And think about this: these calculations ignore what else might “show up,” such as when price inflation shows up in the economy, the greater public shows up to buy gold, or the Chinese don’t show up at an auction. Could $5,000 gold be too low?

Unless you think the dollar’s problems are solved, its eventual demise is gold’s eventual glory. Prepare, and invest, accordingly.

And keep up on the gold and precious metals markets in Casey’s Gold and Resource Report. Each month I’ll bring you the best research and investment recommendations in the business. And until December 18, you can get a subscription for 50% off the regular price and receive a free gift worth $79. Click here to learn more.

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ABOUT THE AUTHOR: Casey Research has been making money for subscribers for 30 years. We do it by spotting trends in a market or the economy early — way ahead of the crowd. The Casey Research staff includes geologists, economists, seasoned business analysts, and experts in precious metals, energy, technology, and natural resources. This is merely one article of 7 by .
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{ 8 comments… read them below or add one }

1 Smart Dude December 10, 2009 at 10:22 pm

Yes, I concure with you and I read Doug Casey’s and GATA and a few others as well. I would be of interest to get folks to start using gold and silver in purchases. This week an individual was selling his camp trailer for 5,000 $FRN and told me he would take three 1 oz gold buillon coins and one roll of 1 oz silver. At present value he would be taking $4,100 in real money in lue of 5,000 FRN. He understands that but prefers the coin. Last year I gave up $100 face gen circ mercery dimes for a rifle. And not to think that I am simply getting rid of coin, when I turned 59 1/2 in January of this year I emptied out my IRA and used every single FRN to purchase gold and silver coin and I feel much better and safer for it. Don’t use my real name if you quote me for any reason, but the point is to start using gold and silver coin again instead of fiat currancy. Having a place where folks could list under alias of course their purchases whether they be buyers or sellers using coin might stir interest in folks returning to what is right. Just a thought. My regards and keep on keeping on.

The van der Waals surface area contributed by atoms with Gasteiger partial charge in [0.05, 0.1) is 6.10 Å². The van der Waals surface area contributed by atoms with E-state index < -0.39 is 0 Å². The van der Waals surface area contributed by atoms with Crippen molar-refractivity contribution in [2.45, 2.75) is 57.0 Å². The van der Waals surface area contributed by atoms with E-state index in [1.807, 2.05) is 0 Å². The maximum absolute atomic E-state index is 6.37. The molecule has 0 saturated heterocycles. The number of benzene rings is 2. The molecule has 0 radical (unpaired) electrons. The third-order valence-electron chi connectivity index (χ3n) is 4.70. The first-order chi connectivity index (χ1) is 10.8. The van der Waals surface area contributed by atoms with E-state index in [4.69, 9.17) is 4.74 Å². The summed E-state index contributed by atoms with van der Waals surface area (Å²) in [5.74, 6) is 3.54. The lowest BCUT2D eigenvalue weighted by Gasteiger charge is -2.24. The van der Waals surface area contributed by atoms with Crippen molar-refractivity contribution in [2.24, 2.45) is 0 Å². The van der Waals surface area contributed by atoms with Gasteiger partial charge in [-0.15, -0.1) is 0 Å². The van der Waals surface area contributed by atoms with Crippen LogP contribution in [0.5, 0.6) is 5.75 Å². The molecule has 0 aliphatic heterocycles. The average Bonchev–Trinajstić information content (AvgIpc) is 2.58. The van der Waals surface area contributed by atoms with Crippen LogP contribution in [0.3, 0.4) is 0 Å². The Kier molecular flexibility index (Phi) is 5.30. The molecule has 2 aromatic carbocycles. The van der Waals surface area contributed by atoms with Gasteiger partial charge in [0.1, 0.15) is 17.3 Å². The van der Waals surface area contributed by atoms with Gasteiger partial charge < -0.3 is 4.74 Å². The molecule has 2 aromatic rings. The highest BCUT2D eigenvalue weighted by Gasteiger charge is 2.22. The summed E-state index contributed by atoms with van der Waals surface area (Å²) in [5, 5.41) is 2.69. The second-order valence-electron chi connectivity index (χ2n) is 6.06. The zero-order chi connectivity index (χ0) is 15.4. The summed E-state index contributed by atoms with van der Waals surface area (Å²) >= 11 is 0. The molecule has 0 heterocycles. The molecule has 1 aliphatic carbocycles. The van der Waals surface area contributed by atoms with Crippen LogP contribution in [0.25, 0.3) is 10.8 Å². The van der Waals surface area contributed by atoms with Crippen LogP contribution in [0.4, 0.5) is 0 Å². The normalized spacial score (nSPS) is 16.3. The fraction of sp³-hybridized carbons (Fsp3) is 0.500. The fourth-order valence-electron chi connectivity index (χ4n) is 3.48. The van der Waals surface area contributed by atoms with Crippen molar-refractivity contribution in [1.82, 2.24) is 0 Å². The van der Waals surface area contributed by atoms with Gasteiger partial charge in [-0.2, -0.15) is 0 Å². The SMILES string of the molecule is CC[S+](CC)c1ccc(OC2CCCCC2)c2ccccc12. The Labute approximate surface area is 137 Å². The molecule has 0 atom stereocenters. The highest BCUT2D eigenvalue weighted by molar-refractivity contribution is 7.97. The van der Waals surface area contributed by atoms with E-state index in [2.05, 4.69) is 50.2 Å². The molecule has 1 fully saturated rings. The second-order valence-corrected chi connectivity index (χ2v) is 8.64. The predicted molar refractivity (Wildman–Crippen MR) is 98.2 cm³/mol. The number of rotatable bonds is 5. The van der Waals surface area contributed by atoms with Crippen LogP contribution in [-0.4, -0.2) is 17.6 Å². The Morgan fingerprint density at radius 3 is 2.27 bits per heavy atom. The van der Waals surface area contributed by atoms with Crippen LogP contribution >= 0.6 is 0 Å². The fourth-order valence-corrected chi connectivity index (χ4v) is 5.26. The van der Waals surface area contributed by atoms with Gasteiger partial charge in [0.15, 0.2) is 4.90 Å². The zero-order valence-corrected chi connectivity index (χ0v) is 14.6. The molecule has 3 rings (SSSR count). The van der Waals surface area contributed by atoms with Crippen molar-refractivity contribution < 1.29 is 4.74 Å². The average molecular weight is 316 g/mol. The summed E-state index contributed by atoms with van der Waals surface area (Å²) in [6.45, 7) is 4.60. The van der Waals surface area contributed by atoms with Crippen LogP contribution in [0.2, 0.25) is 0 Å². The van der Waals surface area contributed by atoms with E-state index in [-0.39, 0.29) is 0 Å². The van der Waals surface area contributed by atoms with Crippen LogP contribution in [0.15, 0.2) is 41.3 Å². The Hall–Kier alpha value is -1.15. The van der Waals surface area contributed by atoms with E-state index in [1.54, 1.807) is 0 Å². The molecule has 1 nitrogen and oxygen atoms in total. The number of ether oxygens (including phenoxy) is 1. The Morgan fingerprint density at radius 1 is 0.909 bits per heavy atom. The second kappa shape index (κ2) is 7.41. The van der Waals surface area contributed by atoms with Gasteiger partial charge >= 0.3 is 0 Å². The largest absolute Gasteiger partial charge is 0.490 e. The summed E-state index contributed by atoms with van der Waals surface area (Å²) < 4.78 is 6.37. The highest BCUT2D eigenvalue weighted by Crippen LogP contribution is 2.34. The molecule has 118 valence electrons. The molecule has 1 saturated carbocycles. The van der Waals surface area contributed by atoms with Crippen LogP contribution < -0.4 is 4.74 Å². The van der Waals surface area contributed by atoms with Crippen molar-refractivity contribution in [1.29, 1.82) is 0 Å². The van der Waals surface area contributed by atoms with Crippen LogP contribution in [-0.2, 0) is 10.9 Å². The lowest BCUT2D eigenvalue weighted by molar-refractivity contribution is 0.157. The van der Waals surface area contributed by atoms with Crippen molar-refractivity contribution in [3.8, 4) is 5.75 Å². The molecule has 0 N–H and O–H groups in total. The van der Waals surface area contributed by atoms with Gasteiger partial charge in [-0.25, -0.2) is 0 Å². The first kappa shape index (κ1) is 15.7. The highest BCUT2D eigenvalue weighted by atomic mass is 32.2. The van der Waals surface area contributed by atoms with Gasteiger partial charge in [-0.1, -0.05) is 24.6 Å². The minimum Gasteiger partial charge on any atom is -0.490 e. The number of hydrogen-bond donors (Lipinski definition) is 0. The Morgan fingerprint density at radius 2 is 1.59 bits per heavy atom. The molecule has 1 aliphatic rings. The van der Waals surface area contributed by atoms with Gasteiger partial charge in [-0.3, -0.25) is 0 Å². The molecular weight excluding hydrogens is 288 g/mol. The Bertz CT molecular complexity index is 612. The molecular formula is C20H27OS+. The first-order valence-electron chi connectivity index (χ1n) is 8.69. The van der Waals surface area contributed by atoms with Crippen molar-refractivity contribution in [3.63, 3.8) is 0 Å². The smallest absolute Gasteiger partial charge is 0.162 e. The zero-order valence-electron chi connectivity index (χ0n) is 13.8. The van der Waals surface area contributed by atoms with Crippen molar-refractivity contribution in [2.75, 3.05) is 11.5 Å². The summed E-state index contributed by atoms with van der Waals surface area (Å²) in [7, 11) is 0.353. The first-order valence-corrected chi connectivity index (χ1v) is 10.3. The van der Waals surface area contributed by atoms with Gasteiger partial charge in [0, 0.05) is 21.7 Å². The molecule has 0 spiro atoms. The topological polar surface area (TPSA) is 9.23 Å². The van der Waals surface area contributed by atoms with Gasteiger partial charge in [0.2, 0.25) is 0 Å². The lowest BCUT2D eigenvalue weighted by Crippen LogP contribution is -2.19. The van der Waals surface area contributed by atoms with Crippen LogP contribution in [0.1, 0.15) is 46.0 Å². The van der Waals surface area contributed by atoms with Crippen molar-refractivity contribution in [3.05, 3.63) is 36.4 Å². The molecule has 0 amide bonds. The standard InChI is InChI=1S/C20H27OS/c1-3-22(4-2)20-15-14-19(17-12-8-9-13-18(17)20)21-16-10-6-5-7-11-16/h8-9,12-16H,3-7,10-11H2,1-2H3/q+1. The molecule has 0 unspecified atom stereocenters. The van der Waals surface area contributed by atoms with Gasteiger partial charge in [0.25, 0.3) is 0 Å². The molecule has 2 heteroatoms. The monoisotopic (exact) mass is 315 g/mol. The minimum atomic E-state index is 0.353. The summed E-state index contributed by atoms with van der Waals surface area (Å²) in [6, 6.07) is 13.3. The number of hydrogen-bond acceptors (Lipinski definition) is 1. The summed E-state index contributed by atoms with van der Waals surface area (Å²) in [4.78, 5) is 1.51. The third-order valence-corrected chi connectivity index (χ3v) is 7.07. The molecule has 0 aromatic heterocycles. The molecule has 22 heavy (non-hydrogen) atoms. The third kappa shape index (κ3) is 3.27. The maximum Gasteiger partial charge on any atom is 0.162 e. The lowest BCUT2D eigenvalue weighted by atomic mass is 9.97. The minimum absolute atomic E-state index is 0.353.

[Editors note: Personal information changed as requested by commenter.[

2 Amish Rake Fighter December 11, 2009 at 12:58 am

Smart dude, check this out, it’s the “Ag Trading Post” grand opening this Saturday just north of Dallas.


3 Roger H. December 12, 2009 at 1:12 pm

Hella Trace,